Diamonds, Hackers and Math: Raytheon's Volunteers Put Knowledge Into Action
To mark National Volunteer Week from April 6-12, Raytheon profiles five volunteers who are going the extra mile to build America’s future.
Boston-area sixth grade students sat rapt at the Museum of Science’s ‘Nano Days’ as Stephanie Silberstein touched a mysterious, 3-inch disk to an ice cube. The students gasped as the disk sliced easily into the ice.
The disc was actually a wafer of pure diamond, one of the most efficient substances at transferring heat – in this case, from the student’s fingers to the ice cube. Raytheon grows diamonds as part of its pioneering gallium nitride technology for radars, jammers and other electronics.
Silberstein, a materials engineer in Andover, Mass. volunteers regularly at the museum. She’s one of hundreds of Raytheon employees who give their time to inspire the next generation, support armed service members and help their communities in other ways. During the past three years alone, Raytheon employees have contributed more than half a million hours of their time to these volunteer efforts.
Silberstein said her work at the Museum of Science is aimed at drawing youngsters into science, technology, engineering or math (STEM) careers.
“We try to make it fun for the kids,” Silberstein said. During her presentations she also lets kids experiment with a thermal camera, which displays their faces in wild colors based on the different temperatures of their cheeks, ears, nose and other features.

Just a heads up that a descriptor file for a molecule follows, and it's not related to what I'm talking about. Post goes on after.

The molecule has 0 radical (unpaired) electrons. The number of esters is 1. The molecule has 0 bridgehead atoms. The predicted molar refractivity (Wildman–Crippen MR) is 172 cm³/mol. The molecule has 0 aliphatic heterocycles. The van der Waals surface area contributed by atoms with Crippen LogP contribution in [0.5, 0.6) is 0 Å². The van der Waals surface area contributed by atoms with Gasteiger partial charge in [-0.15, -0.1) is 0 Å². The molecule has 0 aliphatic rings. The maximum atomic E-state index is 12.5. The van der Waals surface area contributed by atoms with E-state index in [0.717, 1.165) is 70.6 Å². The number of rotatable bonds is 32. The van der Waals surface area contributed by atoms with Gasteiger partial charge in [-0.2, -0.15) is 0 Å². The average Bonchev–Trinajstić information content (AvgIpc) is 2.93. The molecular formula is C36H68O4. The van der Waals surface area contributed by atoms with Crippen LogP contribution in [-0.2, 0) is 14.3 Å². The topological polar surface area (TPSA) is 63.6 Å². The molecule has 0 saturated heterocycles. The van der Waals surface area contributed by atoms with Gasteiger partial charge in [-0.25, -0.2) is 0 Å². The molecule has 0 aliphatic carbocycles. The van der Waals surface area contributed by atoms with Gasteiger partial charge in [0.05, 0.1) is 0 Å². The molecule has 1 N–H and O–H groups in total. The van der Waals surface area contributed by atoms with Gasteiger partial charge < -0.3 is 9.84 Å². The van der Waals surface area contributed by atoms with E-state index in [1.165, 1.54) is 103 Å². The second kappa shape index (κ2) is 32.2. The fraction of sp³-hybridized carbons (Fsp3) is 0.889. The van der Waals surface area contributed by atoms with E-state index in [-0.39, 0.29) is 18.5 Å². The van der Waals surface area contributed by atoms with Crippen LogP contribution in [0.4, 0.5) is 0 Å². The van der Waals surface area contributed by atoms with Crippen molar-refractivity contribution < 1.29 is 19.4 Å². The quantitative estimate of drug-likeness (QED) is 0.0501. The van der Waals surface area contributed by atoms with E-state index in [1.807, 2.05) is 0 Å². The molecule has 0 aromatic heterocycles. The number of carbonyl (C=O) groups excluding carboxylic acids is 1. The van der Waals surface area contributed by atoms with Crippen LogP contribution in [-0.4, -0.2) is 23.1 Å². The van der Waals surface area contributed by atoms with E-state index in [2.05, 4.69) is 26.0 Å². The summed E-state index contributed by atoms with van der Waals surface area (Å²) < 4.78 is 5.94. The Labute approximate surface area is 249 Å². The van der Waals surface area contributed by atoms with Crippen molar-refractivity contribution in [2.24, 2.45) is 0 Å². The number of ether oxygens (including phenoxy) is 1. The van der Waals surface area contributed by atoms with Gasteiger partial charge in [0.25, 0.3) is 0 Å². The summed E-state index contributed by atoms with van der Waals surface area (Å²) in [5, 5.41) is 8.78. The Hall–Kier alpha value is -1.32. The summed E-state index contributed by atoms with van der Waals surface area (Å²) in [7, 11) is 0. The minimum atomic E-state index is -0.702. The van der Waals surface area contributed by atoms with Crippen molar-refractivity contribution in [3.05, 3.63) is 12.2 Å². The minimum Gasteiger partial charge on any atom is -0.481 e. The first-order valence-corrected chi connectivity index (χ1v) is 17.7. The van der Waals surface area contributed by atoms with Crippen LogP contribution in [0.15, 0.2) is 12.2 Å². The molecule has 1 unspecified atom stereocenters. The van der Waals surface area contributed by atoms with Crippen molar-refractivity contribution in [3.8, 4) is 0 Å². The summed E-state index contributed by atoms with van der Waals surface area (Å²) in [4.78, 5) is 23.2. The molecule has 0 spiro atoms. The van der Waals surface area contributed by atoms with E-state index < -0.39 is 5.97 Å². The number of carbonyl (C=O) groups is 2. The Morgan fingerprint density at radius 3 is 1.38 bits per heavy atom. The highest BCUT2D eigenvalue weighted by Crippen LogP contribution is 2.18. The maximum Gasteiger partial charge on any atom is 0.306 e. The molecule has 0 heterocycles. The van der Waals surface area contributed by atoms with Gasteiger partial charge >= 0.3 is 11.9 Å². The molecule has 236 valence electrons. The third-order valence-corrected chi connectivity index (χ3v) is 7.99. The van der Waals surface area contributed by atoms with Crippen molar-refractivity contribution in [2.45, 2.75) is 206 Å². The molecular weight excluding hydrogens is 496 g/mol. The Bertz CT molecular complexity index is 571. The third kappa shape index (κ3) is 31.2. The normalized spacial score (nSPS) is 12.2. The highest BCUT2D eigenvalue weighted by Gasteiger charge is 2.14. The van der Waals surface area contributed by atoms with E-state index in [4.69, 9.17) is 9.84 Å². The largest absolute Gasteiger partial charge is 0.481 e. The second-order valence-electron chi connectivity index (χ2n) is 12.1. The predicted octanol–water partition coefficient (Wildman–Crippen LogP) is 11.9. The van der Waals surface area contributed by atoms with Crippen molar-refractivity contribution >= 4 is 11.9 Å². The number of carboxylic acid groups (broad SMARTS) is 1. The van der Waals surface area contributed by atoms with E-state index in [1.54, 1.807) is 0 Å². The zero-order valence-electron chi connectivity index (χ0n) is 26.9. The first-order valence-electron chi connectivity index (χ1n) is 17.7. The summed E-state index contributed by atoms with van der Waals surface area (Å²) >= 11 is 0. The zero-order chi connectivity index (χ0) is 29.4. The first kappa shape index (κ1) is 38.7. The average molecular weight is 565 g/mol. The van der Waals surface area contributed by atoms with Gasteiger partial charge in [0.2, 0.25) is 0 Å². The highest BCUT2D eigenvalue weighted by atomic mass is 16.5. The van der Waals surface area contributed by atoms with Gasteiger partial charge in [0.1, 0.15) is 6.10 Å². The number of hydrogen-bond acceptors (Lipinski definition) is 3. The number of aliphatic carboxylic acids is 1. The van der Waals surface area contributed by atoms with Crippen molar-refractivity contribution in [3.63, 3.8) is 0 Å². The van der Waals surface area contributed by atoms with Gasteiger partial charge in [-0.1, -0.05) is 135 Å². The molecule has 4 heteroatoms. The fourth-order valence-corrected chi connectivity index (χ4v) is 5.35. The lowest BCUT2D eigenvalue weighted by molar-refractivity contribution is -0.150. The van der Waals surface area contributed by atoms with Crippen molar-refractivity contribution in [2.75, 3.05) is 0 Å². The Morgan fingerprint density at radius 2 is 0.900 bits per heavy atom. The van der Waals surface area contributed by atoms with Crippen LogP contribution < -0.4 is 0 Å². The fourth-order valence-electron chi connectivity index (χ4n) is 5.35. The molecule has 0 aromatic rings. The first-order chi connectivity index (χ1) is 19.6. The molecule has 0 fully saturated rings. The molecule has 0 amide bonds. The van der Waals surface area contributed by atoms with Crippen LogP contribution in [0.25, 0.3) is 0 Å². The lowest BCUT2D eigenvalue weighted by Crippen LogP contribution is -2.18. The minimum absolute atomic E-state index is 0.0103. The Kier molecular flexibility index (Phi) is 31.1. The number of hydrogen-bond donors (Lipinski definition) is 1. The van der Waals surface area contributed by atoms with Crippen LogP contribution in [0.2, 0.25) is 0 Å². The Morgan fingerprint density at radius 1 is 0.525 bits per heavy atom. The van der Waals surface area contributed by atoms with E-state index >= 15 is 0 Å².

Working to STEM the tides … literally
After 24 years, Hal Abel of Raytheon Missile Systems in Tucson, Ariz. is an expert on surface engineering issues such as finishes, adhesives, sealants and corrosion prevention. All are vital to the performance of defense systems.
Abel’s son Nate – soon to be a graduate of the U.S. Merchant Marine Academy (USMMA) – was the catalyst behind Abel’s volunteering commitment. The USMMA trains officers and engineers for the U.S. merchant marine fleet. With 10,000 flagged vessels that must be staffed with American citizens, the need is great. So when Nate was accepted to the Academy, Abel and his wife Melanie were thrilled to help step up recruiting efforts in Arizona.
“We try to get in front of high school juniors just starting to consider their college options. Most of them have no idea of what a great range of careers the Academy prepares them for, or that virtually 100 percent of graduates have a job right out of school,” Abel said.
For the Abels, volunteering is a weekly activity. In addition to leading the merchant marine academy’s Arizona Parents Association, Hal Abel visits schools, runs fundraising programs and attends Academy Day recruiting events in local congressional offices. But it’s his wife Melanie’s contribution that is more appreciated by the academy’s midshipmen: she bakes 25-50 dozen cookies that ship out to them every Saturday.
Is it about the math … or the tchotchkes?
Martin Chiu’s day job is serious business. As a principal systems engineer for Satellite Communications in Marlborough, Mass., his work allows little room for levity: Raytheon’s military satellite operations must be 100 percent functional, 100 percent of the time.